Apple's Siri is being banned by IBMÂ—at least in the workplaceÂ—because employees are not aware that the service is (unintentionally?) transmitting sensitive company data to the iCloud.
Despite years of battling competitors for the hearts and minds (and souls?) of its workers (it's like parking a brand new Toyota in a Ford employee lot), IBM has found it hard to disallow high-tech devices like Blackberrys and iPads by its own people.
Incredibly, it seems that would harm productivity.
But they're drawing a line in the sand when it comes to the voice recognition software proving to be a tremendous hit and drawing card for Apple fanatics.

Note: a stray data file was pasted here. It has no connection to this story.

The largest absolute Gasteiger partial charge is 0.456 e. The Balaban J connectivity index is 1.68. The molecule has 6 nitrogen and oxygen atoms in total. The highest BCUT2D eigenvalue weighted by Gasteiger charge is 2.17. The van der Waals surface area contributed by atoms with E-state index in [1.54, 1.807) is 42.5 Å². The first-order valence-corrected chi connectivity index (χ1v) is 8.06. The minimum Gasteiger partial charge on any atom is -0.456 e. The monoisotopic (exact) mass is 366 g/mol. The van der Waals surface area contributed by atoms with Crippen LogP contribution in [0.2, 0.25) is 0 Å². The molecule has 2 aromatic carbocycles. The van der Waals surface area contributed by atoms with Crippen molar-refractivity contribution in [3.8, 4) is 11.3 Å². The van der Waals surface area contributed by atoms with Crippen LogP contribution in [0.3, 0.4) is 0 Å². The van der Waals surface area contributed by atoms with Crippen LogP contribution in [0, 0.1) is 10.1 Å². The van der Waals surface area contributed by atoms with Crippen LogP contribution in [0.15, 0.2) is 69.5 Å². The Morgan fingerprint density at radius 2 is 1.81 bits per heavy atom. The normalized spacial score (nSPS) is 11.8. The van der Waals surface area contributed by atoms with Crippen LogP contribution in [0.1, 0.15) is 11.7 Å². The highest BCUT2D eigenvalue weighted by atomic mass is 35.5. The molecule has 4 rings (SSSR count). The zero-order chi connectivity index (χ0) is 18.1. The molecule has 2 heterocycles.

Not everyone is aware that devices like Siri transmit voice data to a cloud server to improve recognition and get "smarter" over time.
But that also means that Apple ends up storing sensitive IBM information, perhaps even trade secrets, on the data servers dedicated to that evolution.
"We're just extraordinarily conservative," IBM Chief Information Officer Jeanette Horan tells Technology Review. "It's the nature of our business."
It seems incredible to believe that such tech-savvy people wouldn't be aware of the harm they may be doing to their own company by releasing sensitive information to its most dangerous rival.
Maybe Steve Jobs really was an evil genius after all...